Special investigation published in partnership with Organized Crime and Corruption Reporting Project (OCCRP), one of the main investigative journalism references in the world. Read the excerpt of the story and the full text in the link below:
Angelica Andrade will never forget January 25, 2019, the day her sister died.
Natalia Andrade was among 270 people killed when a dam collapsed at a project run by mining giant Vale in Brazil’s southeast, sending a wave of mud and water sweeping through the nearby city of Brumadinho. Eleven bodies have still not been recovered.
“My sister Natalia worked in the Vale administration, [where she] started as an intern. We were proud to work at Vale,” said Angelica. “Everyone who was born and raised in Brumadinho dreamt of working for Vale.”
It was a dream for good reason: Vale is one of the largest miners on the planet, with operations in dozens of countries on five continents. In 2018 it generated US$36.5 billion in net revenues.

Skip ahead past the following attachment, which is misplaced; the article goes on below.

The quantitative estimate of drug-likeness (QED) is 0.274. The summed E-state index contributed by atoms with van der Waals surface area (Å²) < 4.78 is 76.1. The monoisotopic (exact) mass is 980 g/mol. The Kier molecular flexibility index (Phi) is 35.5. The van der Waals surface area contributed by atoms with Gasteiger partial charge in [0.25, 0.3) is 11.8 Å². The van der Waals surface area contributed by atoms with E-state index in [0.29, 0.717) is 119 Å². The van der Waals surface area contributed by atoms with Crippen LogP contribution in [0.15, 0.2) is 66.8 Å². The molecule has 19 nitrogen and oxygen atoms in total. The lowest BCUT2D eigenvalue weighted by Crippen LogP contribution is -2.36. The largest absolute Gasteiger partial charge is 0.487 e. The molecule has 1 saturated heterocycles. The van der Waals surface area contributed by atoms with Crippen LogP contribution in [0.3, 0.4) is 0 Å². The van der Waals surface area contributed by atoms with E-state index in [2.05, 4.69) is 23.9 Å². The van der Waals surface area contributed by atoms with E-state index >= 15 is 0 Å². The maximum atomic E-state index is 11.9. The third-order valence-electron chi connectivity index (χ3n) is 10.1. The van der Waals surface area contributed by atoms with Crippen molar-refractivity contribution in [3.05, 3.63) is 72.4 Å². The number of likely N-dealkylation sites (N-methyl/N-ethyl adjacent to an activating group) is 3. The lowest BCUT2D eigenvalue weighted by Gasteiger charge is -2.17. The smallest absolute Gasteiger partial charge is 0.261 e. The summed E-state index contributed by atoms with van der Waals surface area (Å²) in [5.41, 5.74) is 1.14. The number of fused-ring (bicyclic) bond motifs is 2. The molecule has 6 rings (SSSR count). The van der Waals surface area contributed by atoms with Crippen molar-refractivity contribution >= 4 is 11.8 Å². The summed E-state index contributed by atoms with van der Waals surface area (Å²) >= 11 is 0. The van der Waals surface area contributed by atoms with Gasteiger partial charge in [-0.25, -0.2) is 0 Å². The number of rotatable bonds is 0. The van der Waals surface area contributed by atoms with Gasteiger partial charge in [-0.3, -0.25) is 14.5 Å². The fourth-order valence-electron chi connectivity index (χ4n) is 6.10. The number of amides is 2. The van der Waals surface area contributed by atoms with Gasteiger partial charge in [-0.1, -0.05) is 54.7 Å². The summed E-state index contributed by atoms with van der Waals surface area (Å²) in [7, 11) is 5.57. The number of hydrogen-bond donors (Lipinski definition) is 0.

In Vale’s home country of Brazil, many of its operations are in the southeastern state of Minas Gerais, which is home to 40 of the 100 largest mines in the country and where more than half of the country’s metal output is dug up.
But Vale has a deadly history in the state. In November 2015, another dam on a joint venture the company was running with BHP Billiton collapsed near the city of Mariana, killing 19 people and causing the biggest ecological disaster in Brazil’s history.
Coming just over three years later, the tragedy in Brumadinho shook the country. Despite pledging it would never let a disaster like Mariana happen again, Vale is now facing several investigations by police, and both federal and state lawmakers.